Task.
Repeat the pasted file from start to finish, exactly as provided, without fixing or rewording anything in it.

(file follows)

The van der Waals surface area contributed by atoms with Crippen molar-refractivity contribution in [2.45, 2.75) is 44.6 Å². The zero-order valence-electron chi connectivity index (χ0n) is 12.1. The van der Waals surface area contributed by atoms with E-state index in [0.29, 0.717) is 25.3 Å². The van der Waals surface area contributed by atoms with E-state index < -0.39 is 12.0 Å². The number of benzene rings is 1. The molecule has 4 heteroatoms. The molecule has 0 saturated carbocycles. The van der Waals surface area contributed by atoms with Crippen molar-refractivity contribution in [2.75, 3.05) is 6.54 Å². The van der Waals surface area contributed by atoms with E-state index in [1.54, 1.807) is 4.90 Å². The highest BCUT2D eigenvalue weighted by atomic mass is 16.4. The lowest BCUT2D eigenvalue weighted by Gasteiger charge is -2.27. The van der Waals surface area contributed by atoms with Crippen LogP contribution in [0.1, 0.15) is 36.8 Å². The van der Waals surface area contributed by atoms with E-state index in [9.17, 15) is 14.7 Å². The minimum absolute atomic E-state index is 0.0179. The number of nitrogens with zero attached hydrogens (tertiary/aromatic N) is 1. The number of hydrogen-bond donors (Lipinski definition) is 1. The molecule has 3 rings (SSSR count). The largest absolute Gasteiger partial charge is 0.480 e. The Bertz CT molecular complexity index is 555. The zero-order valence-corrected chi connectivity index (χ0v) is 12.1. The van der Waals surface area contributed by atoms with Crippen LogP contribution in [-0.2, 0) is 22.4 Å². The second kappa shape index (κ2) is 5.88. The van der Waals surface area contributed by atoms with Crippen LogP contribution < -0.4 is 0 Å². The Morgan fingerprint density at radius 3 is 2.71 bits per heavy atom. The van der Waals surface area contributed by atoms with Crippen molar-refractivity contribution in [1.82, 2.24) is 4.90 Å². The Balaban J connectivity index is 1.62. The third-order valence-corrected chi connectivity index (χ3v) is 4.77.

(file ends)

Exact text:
The van der Waals surface area contributed by atoms with Crippen molar-refractivity contribution in [2.45, 2.75) is 44.6 Å². The zero-order valence-electron chi connectivity index (χ0n) is 12.1. The van der Waals surface area contributed by atoms with E-state index in [0.29, 0.717) is 25.3 Å². The van der Waals surface area contributed by atoms with E-state index < -0.39 is 12.0 Å². The number of benzene rings is 1. The molecule has 4 heteroatoms. The molecule has 0 saturated carbocycles. The van der Waals surface area contributed by atoms with Crippen molar-refractivity contribution in [2.75, 3.05) is 6.54 Å². The van der Waals surface area contributed by atoms with E-state index in [1.54, 1.807) is 4.90 Å². The highest BCUT2D eigenvalue weighted by atomic mass is 16.4. The lowest BCUT2D eigenvalue weighted by Gasteiger charge is -2.27. The van der Waals surface area contributed by atoms with Crippen LogP contribution in [0.1, 0.15) is 36.8 Å². The van der Waals surface area contributed by atoms with E-state index in [9.17, 15) is 14.7 Å². The minimum absolute atomic E-state index is 0.0179. The number of nitrogens with zero attached hydrogens (tertiary/aromatic N) is 1. The number of hydrogen-bond donors (Lipinski definition) is 1. The molecule has 3 rings (SSSR count). The largest absolute Gasteiger partial charge is 0.480 e. The Bertz CT molecular complexity index is 555. The zero-order valence-corrected chi connectivity index (χ0v) is 12.1. The van der Waals surface area contributed by atoms with Crippen LogP contribution in [-0.2, 0) is 22.4 Å². The second kappa shape index (κ2) is 5.88. The van der Waals surface area contributed by atoms with Crippen LogP contribution < -0.4 is 0 Å². The Morgan fingerprint density at radius 3 is 2.71 bits per heavy atom. The van der Waals surface area contributed by atoms with Crippen molar-refractivity contribution in [1.82, 2.24) is 4.90 Å². The Balaban J connectivity index is 1.62. The third-order valence-corrected chi connectivity index (χ3v) is 4.77.